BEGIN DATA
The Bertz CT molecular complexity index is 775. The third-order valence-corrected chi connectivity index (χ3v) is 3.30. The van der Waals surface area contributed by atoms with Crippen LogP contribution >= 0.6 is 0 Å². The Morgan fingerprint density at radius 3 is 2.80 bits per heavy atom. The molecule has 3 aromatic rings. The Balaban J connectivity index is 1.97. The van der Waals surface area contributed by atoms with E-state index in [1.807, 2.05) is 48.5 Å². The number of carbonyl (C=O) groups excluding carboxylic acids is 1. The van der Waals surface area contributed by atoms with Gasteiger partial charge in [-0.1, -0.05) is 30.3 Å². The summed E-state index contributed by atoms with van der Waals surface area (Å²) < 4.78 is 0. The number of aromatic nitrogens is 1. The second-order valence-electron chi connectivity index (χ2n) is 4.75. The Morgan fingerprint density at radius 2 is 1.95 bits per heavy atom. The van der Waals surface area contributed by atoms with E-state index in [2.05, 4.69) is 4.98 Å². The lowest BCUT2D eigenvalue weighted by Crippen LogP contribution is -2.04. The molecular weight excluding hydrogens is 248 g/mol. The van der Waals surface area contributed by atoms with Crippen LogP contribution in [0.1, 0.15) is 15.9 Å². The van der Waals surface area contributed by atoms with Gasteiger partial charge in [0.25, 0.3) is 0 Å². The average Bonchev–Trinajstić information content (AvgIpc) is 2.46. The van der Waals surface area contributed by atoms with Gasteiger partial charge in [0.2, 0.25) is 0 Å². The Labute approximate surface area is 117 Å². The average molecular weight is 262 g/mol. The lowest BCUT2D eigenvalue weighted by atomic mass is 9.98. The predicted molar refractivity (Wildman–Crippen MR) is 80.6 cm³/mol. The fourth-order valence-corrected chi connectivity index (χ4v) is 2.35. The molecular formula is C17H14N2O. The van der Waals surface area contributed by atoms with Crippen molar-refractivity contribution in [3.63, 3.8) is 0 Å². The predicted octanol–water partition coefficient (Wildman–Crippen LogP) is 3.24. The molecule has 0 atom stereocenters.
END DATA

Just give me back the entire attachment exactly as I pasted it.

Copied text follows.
The Bertz CT molecular complexity index is 775. The third-order valence-corrected chi connectivity index (χ3v) is 3.30. The van der Waals surface area contributed by atoms with Crippen LogP contribution >= 0.6 is 0 Å². The Morgan fingerprint density at radius 3 is 2.80 bits per heavy atom. The molecule has 3 aromatic rings. The Balaban J connectivity index is 1.97. The van der Waals surface area contributed by atoms with E-state index in [1.807, 2.05) is 48.5 Å². The number of carbonyl (C=O) groups excluding carboxylic acids is 1. The van der Waals surface area contributed by atoms with Gasteiger partial charge in [-0.1, -0.05) is 30.3 Å². The summed E-state index contributed by atoms with van der Waals surface area (Å²) < 4.78 is 0. The number of aromatic nitrogens is 1. The second-order valence-electron chi connectivity index (χ2n) is 4.75. The Morgan fingerprint density at radius 2 is 1.95 bits per heavy atom. The van der Waals surface area contributed by atoms with E-state index in [2.05, 4.69) is 4.98 Å². The lowest BCUT2D eigenvalue weighted by Crippen LogP contribution is -2.04. The molecular weight excluding hydrogens is 248 g/mol. The van der Waals surface area contributed by atoms with Crippen LogP contribution in [0.1, 0.15) is 15.9 Å². The van der Waals surface area contributed by atoms with Gasteiger partial charge in [0.25, 0.3) is 0 Å². The average Bonchev–Trinajstić information content (AvgIpc) is 2.46. The van der Waals surface area contributed by atoms with Gasteiger partial charge in [0.2, 0.25) is 0 Å². The Labute approximate surface area is 117 Å². The average molecular weight is 262 g/mol. The lowest BCUT2D eigenvalue weighted by atomic mass is 9.98. The predicted molar refractivity (Wildman–Crippen MR) is 80.6 cm³/mol. The fourth-order valence-corrected chi connectivity index (χ4v) is 2.35. The molecular formula is C17H14N2O. The van der Waals surface area contributed by atoms with Crippen molar-refractivity contribution in [3.63, 3.8) is 0 Å². The predicted octanol–water partition coefficient (Wildman–Crippen LogP) is 3.24. The molecule has 0 atom stereocenters.